Morris Worm

Robert Tappan Morris is credited for creating the first ever internet worm, albeit by complete accident. Morris created the Morris Worm as when he tried to find out the true size of the internet. But instead, he created a program that quickly spread over the vast spans of the global network and caused substantial damage, indluding at least 6000 computers becoming completely unusable after being affected. He became the first person to be prosecuted under the 1986 Computer Fraud and Abuse Act and was sentenced to three years of probation.

Adrian lamo

Lamo has gained a reputation as one of the most renowned hackers in history after some high-profile hacks into networks such as Microsoft and the New York Times. What makes Limo's attacks different to many others is that there was never any malice in his attacks. Instead he'd mainly just leave clues around the place on how these huge corporations could improve their security and pointed out to them any existing vulnerabilities. He gained the nickname "homeless hacker" after it was revealed that Lamo never used his own computer for these attacks, but instead preferred to use public access points such as cafes and libraries.

Mydoom Virus

First arriving in January 2004, the Mydoom virus is thought to have caused the most amount of damage by any virus ever- estimated at $39 billion so far. A computer worm that affected Microsoft Windows, the Mydoom is the fastest-spreading virus ever seen and resurfaced as recent as 2009 as more attacks affected South Korea and the US. Its creators still remain a mystery but the first emails containing it emerged from Russia.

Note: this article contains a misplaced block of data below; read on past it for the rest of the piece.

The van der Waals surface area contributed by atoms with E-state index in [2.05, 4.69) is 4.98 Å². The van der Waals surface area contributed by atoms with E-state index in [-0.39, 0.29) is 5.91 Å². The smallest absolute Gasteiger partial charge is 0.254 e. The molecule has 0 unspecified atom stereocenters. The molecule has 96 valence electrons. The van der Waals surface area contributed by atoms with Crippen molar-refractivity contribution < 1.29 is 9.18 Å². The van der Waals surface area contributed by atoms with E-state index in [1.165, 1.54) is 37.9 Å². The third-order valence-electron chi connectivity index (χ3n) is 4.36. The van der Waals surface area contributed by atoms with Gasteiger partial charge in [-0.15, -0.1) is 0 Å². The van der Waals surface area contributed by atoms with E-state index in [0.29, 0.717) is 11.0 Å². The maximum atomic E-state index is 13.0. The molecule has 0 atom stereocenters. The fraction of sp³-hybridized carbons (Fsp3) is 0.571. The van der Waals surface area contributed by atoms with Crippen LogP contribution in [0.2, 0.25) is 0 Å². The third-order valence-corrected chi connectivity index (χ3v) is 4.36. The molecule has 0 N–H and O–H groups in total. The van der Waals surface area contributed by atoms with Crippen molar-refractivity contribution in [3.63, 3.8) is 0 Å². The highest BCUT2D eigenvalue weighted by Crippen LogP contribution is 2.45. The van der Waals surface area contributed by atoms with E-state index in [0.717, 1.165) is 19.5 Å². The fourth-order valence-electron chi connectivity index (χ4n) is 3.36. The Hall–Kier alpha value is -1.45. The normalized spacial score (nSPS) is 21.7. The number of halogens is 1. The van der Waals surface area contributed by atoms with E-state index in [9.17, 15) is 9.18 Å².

The Original Logic Bomb

The CIA used the Logic Bomb - a piece of code that changes the workings of a system completely - to dangerous effect in 1982. Without sending a missile or any other explosive device, the US blew up a Siberian gas pipeline which was described by an air force secretary as "the most monumental non-nuclear explosion and fire ever seen from space." While there have been reports that this may be a hoax, the idea that cyber-attacks could be used in this way changed the world of the internet and cyber-hacking forever.

Georgian cyber attacks launched by Russian crime gangs

In 2008 cyber attacks, which coincided with the Russian military's invasion of Georgia in August 2008, were carried out by two separate groups. The attacks were significant because they made it almost impossible for citizens and officials alike to communicate about what was happening on the ground during the military operation.

Sven Jaschan

In 2004, 18-year-old Jaschan released the infamous Sasser computer worm, which went onto affect tens of millions of computers world-wide. It was reported that around 70 per cent of infected computers in the first half of 2004 were as a result of Jaschan's worm. It reached its highest level of destruction when it disabled the Delta Air Lines computer system, causing the cancellation of several flights.